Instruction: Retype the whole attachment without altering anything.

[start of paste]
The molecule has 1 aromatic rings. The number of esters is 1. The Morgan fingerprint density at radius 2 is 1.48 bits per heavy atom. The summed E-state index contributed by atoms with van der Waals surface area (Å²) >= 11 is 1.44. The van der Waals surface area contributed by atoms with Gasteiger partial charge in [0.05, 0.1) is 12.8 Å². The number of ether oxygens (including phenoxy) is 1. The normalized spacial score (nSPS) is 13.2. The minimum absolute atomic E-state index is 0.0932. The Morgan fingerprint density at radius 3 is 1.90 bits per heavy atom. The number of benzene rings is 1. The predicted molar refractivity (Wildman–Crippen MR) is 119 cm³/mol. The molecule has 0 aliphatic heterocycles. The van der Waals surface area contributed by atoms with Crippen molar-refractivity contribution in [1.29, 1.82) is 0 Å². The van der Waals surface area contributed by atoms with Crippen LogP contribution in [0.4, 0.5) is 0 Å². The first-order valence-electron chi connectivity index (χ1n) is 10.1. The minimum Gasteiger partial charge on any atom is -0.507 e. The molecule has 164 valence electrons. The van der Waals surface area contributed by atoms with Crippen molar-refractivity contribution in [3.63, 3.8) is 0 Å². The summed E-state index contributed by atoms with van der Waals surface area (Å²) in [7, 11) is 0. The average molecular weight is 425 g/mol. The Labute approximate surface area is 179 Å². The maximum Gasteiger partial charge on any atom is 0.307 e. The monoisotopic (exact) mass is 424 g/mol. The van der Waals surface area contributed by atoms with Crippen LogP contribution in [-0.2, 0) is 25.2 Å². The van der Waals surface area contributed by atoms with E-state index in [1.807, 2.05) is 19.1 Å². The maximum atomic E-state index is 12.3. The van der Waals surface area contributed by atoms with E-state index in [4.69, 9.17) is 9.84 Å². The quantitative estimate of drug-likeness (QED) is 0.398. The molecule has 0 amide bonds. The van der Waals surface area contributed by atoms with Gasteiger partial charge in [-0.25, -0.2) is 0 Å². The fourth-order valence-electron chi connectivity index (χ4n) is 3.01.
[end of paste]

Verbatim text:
The molecule has 1 aromatic rings. The number of esters is 1. The Morgan fingerprint density at radius 2 is 1.48 bits per heavy atom. The summed E-state index contributed by atoms with van der Waals surface area (Å²) >= 11 is 1.44. The van der Waals surface area contributed by atoms with Gasteiger partial charge in [0.05, 0.1) is 12.8 Å². The number of ether oxygens (including phenoxy) is 1. The normalized spacial score (nSPS) is 13.2. The minimum absolute atomic E-state index is 0.0932. The Morgan fingerprint density at radius 3 is 1.90 bits per heavy atom. The number of benzene rings is 1. The predicted molar refractivity (Wildman–Crippen MR) is 119 cm³/mol. The molecule has 0 aliphatic heterocycles. The van der Waals surface area contributed by atoms with Crippen molar-refractivity contribution in [1.29, 1.82) is 0 Å². The van der Waals surface area contributed by atoms with Crippen LogP contribution in [0.4, 0.5) is 0 Å². The first-order valence-electron chi connectivity index (χ1n) is 10.1. The minimum Gasteiger partial charge on any atom is -0.507 e. The molecule has 164 valence electrons. The van der Waals surface area contributed by atoms with Crippen molar-refractivity contribution in [3.63, 3.8) is 0 Å². The summed E-state index contributed by atoms with van der Waals surface area (Å²) in [7, 11) is 0. The average molecular weight is 425 g/mol. The Labute approximate surface area is 179 Å². The maximum Gasteiger partial charge on any atom is 0.307 e. The monoisotopic (exact) mass is 424 g/mol. The van der Waals surface area contributed by atoms with Crippen LogP contribution in [-0.2, 0) is 25.2 Å². The van der Waals surface area contributed by atoms with E-state index in [1.807, 2.05) is 19.1 Å². The maximum atomic E-state index is 12.3. The van der Waals surface area contributed by atoms with E-state index in [4.69, 9.17) is 9.84 Å². The quantitative estimate of drug-likeness (QED) is 0.398. The molecule has 0 amide bonds. The van der Waals surface area contributed by atoms with Gasteiger partial charge in [-0.25, -0.2) is 0 Å². The fourth-order valence-electron chi connectivity index (χ4n) is 3.01.